That was the year…2022

In his most recent column for Demolition & Recycling International, Richard Vann reflected on demolition in 2022. If you missed the article, catch it in full, here…

Another 12 months flew by seemingly faster than ever in 2022. I wonder why that was…

Some would argue it was because this was our first (almost) full ‘normal’ year post-Covid restrictions. We readjusted once again to a different pace of life – re-filling our personal time with social activities, continually navigating the challenges and opportunities that came with colleagues working from anywhere, and doing our best to satisfy mounting demands from customers who felt as though their worlds had been placed on hold since 2020.

I think it’s safe to say we all wanted to make an impact in 2022, whether that was to capitalise on any uplift in success encountered during the pandemic or begin a recovery following a difficult trading period. So, in general, businesses and their employees worked hard to make the year count. As a result, weeks quickly turned into months, and before we knew it, the year was out.

I bet a lot of people haven’t therefore found the time to reflect properly on 2022.

The economic climate

Outside of the demolition industry, and based on the economic climate generally, the ever-looming risk of recession and rising costs across the board, hit organisations and individuals hard. Considerate employers are continuing to do what they can to financially support colleagues in tackling the cost-of-living crisis – important particularly in markets where competition for talent is high – but this isn’t always easy if company revenues don’t increase in-line. From a commercial resilience point of view, well-intentioned pay rises have depleted some organisations’ reserves, so I hope they are ‘rewarded’ for their kindness with packed order books in 2023.

It’s not unusual for economic difficulties to have a marked emotional and psychological impact on people too. And in an industry such as demolition – where safety is paramount – nobody can afford for personnel to be distracted. The world of work can be motivationally difficult, given the financial backdrop many people are experiencing, so I don’t think there’s ever been a greater time to pay attention to – and speak openly about – wellbeing. Even the simplest gestures of support go a long way.


2022 was also the first time organisations have probably truly felt the real effects of Brexit. That’s because, aside from the initial few months following the UK’s EU departure, nobody then really travelled anywhere due to lockdowns.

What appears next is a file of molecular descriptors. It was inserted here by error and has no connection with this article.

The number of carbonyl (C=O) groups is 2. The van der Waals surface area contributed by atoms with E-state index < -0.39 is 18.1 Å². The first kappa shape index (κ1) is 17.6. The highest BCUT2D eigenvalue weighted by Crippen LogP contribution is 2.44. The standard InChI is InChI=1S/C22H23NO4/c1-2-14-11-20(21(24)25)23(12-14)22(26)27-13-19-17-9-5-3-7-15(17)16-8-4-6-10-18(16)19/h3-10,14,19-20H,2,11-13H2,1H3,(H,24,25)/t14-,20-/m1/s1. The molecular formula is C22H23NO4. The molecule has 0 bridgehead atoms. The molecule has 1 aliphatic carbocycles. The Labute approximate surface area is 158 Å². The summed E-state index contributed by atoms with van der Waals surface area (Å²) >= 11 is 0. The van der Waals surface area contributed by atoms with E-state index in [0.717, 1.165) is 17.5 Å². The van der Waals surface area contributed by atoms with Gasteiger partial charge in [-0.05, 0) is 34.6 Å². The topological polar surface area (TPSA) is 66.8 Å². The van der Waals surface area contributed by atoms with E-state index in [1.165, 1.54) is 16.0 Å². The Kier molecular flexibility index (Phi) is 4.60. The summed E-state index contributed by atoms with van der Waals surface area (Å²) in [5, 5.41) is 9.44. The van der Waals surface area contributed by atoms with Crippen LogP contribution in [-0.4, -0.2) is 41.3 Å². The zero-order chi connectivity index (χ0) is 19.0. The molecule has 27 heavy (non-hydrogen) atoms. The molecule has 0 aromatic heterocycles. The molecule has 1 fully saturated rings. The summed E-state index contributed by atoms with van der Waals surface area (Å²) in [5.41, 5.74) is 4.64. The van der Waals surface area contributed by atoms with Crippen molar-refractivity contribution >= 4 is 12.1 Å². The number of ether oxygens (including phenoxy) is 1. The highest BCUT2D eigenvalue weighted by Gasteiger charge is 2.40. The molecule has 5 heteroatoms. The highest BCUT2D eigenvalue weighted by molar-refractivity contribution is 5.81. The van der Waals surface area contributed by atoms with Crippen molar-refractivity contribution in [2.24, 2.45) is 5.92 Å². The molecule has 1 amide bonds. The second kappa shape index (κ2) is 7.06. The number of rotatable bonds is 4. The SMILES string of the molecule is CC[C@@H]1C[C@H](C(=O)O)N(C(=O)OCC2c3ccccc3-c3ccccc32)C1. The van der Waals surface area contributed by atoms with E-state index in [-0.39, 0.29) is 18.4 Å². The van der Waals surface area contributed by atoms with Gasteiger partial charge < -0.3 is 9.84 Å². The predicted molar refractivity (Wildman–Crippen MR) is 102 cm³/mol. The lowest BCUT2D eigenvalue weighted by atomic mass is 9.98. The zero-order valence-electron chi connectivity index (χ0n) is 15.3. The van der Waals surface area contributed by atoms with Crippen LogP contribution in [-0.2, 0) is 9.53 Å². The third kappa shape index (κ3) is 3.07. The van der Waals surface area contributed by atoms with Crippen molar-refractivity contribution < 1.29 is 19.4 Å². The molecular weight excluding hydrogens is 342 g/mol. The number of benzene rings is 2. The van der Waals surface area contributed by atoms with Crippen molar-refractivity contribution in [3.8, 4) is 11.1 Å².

It’s therefore certainly been a learning curve for RVA this year, as we’ve encountered new hurdles simply to operate as we used to. Visas, tax implications, plus colleagues’ locations and employment statuses, have all presented additional challenges. Some countries now insist on dealing only with an EU entity, so consequently, we have fully established a new company – RVA Europe, with all its functionality overseas. We didn’t take this decision lightly, as additional payroll management, professional fees and local compliance requirements soon add tens of thousands of pounds to operating costs. But we are not a UK-only firm, so we’ve had to accept this is just par for the course of our international business.

It’s opened up our thought process when it comes to recruitment too, and we are seeking to employ more EU residents for non-UK work, moving forwards.

Remaining competitive

All of the rising costs described here affect organisations’ competitiveness. RVA doesn’t typically win work on the basis of price – as the consultancy has always delivered on quality – however, we have still worked hard to expand our services to deliver more added value.

We’ve augmented our front-end engineering offering, for example, which now sees us involved in earlier decommissioning discussions. This means we can support clients to better understand the remaining useful life of their assets and the costings associated with this lifespan, before they even think about the decommissioning works that will follow. Our virtual decommissioning services – introduced during the pandemic – have also proven popular as 2022 unfolded, not least because people are now comfortable with remote meetings, and carbon footprint reduction is becoming a widespread priority.

On the flipside, there’s been a welcome resurgence in face-to-face meetings, where relevant. I think we missed this type of interaction during lockdown, and when we regained the freedom to choose how we conduct our business, we were reminded of the benefits of physical interaction in certain circumstances.

Ongoing innovation

Considering 2022 was the year we celebrated our 30th anniversary, it would be easy to become complacent. But to survive in any industry – let alone demolition – it’s important to keep innovating.

That’s one of the reasons we launched a new website in 2022, with a more intuitive and user-friendly navigation, detailed content, and generally more informative approach for our visitors. Increasingly complex structures now need to come down, across the world, and people are approaching the industry with ever-more diverse requirements. If we can play a part in supporting them to take on their projects safely, cost-effectively, and with maximum respect for the environment, then we’re doing our job.